Is My Pension Subject to State Taxes?

High taxes can quickly shrink your retirement nest egg.

High taxes can quickly shrink your retirement nest egg.

There’s a reason many people move out of state as soon as they’ve retired. It’s not always a move from a cold climate to a warmer climate, although that is often a factor. Once retired and on a fixed income, they want to live in a more tax-friendly state. If you receive a pension, you likely want to live in a state that doesn’t impose taxes on your pension income.

Tip

Some states impose taxes on pensions, while others do not.

Pension Taxes in Retirement

No matter where you live in the U.S., your pension is subject to federal taxes. The IRS states that pensions are fully taxable if you didn’t contribute funds to the pension, your employer didn’t withhold salary contributions and all contributions were received tax free in prior years. A pension is partially taxable if you contributed any after-tax dollars to it. You’ll also pay a 10 percent penalty should you take pension payments before the age of 59 ½.

Even if your current state does impose a pension tax, you have an option, and that’s moving to a state with no such tax. As the Financial Industry Regulatory Authority points out, “States can’t tax pension money you earned within their borders if you’ve moved your legal residence to another state.” That’s just one reason, besides sunshine and palm trees, that Florida is such a common destination for retirees. It doesn’t impose a state income tax.

States With No Income Tax

Currently, states with no income tax, meaning they also do not tax pensions, consist of:

  •         Alaska
  •         Florida
  •         Nevada
  •         New Hampshire
  •         South Dakota
  •         Tennessee
  •         Texas
  •         Washington
  •         Wyoming

Keep in mind that New Hampshire and Tennessee tax certain interest and dividends, although Tennessee plans to phase out these taxes by 2021.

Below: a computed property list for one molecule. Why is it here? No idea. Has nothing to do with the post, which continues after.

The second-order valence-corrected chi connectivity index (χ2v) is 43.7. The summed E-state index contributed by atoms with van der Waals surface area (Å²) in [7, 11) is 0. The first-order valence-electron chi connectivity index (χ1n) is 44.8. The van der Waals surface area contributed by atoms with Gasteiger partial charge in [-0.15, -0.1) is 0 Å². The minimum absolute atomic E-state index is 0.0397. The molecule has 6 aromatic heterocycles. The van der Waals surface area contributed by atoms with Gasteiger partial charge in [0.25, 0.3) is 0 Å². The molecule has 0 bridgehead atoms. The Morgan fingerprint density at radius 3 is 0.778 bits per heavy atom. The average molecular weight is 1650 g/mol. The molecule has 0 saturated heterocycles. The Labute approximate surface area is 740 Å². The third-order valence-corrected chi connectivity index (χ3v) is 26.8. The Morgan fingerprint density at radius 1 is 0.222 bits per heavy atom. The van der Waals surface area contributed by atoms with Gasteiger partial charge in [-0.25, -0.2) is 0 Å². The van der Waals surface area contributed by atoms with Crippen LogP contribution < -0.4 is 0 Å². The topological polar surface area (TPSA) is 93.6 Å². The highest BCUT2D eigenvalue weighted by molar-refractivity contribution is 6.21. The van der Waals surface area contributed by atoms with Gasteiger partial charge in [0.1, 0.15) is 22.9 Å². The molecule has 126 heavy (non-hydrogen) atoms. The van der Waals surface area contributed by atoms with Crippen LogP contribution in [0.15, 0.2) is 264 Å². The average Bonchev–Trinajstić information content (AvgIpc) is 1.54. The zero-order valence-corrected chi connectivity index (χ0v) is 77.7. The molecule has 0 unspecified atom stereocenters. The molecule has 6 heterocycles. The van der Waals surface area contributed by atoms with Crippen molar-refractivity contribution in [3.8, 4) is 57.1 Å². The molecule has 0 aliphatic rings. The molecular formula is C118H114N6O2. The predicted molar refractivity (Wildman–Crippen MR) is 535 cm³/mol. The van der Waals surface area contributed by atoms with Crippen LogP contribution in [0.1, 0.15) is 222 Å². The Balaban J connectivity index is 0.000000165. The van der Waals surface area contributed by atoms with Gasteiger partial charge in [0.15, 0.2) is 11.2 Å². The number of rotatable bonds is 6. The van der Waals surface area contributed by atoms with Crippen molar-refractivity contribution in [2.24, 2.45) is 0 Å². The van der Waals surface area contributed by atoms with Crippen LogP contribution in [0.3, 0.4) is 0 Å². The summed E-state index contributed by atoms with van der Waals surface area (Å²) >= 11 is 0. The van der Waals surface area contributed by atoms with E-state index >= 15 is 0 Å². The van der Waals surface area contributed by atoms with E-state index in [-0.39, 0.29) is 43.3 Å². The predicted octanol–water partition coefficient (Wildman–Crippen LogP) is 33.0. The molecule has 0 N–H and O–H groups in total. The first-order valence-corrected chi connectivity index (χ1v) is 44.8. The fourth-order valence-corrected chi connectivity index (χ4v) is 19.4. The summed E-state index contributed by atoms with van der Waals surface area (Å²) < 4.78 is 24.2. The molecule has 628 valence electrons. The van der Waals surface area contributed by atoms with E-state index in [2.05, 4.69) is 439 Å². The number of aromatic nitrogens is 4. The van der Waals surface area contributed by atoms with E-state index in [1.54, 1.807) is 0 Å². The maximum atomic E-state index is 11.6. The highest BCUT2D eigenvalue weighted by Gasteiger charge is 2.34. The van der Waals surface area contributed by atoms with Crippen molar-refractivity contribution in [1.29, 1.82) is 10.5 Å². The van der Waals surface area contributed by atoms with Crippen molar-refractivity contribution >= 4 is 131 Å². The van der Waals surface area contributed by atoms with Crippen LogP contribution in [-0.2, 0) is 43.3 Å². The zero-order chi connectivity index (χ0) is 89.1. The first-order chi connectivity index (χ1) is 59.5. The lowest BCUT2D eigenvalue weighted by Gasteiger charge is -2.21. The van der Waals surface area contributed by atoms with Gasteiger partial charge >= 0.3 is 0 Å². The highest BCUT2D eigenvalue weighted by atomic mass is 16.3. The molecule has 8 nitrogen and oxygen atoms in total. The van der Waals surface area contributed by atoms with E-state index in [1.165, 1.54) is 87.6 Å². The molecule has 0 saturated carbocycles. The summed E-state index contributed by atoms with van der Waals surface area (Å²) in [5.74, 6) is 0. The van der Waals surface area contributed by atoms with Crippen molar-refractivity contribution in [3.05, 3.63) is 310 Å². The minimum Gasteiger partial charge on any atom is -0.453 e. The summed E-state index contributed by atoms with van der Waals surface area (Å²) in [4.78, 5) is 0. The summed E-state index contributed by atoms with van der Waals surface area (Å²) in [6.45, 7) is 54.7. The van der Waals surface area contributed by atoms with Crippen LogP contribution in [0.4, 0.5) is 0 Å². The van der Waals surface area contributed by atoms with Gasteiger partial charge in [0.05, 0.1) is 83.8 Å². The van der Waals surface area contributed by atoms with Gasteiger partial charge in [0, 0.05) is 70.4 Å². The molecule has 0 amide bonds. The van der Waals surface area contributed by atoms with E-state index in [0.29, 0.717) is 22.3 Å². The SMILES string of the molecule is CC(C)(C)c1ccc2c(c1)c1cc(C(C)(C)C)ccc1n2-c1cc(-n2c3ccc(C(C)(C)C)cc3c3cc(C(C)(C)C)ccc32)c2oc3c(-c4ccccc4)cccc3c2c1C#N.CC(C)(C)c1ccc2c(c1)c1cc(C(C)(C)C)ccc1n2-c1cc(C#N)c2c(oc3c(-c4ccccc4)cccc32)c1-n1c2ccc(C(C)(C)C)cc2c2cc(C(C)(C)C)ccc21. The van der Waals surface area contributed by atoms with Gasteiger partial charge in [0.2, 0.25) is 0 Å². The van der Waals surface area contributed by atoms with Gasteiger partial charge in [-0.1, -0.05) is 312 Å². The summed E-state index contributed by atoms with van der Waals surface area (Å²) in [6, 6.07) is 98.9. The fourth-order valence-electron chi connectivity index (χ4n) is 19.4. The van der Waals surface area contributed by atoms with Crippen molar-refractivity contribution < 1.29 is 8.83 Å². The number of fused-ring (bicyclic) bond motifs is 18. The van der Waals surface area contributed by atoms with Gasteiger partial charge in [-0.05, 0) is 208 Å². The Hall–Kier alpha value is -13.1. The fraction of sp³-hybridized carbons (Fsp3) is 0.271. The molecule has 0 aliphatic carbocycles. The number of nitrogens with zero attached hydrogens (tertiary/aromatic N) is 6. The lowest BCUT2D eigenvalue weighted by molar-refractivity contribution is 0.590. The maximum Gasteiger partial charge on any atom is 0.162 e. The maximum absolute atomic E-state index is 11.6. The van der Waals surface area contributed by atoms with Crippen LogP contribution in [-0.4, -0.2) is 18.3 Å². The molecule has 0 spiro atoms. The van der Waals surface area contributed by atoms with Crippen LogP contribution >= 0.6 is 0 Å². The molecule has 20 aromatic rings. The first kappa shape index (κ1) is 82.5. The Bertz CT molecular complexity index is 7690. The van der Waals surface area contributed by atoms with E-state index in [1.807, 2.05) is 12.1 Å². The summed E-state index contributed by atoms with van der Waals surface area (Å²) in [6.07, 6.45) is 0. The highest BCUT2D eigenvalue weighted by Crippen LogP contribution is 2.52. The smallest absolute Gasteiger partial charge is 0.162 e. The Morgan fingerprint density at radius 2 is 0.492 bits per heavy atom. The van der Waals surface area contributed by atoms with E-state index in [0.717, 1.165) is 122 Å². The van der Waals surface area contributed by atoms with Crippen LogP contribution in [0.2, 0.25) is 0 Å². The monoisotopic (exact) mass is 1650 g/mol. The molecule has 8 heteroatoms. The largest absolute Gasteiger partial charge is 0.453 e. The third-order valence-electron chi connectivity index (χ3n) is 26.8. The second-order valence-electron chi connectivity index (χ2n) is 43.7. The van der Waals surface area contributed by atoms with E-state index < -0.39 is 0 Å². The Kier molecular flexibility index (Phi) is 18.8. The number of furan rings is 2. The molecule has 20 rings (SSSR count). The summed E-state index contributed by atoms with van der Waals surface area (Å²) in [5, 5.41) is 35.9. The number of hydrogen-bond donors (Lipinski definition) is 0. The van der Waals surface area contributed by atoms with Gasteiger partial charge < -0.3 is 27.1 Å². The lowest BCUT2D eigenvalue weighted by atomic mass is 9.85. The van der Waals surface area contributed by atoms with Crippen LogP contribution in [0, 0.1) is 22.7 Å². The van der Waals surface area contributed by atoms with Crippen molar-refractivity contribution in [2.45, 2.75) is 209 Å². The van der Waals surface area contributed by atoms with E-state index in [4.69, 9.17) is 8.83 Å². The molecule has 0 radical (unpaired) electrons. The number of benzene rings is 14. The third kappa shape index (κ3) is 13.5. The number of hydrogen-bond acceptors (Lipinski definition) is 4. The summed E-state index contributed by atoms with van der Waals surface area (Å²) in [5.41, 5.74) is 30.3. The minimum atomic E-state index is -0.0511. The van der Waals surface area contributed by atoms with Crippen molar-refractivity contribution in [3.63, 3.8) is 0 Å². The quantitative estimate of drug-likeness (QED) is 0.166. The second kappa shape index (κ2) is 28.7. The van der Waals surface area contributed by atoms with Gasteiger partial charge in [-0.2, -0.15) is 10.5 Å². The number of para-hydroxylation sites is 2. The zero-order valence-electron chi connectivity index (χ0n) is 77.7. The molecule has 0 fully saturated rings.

States That Don’t Tax Pension Income

In addition to the states that don’t have an income tax, there are others that don’t tax qualified retirement income, including pensions. That is true of the following states:

  •          Illinois
  •          Mississippi
  •          Pennsylvania

States That Partially Exempt Pension Income

Some states offer exemptions or credits for part of pension income. These include:

  •          Alabama
  •          Arkansas
  •          Colorado
  •          Delaware
  •          Georgia
  •          Hawaii
  •          Iowa
  •          Kentucky
  •          Louisiana
  •          Maine
  •          Maryland
  •          Michigan
  •          Missouri
  •          Montana
  •          New Jersey
  •          New Mexico
  •          New York
  •          Ohio
  •          Oklahoma
  •          Oregon
  •          South Carolina
  •          Utah
  •          Virginia
  •          Wisconsin

States That Tax Pension Income

Then there are the states that treat pension income as ordinary income and tax it accordingly. These states include:

  •          Arizona
  •          California
  •          Connecticut
  •          District of Columbia
  •          Idaho
  •          Indiana
  •          Kansas
  •          Massachusetts
  •          Minnesota
  •          Nebraska
  •          North Carolina
  •          North Dakota
  •          Rhode Island
  •          Vermont
  •           West Virginia

A few of these states imposing a pension tax are still popular retirement destinations. Climate isn’t the only reason. Other factors, including low property taxes and cost of living, draw retirees there. How a state taxes your pension is an important component in deciding where you will spend your golden years, but don’t lose sight of other tax considerations when you make your decision.

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About the Author

A graduate of New York University, Jane Meggitt's work has appeared in dozens of publications, including PocketSense, Zack's, Financial Advisor, nj.com, LegalZoom and The Nest.

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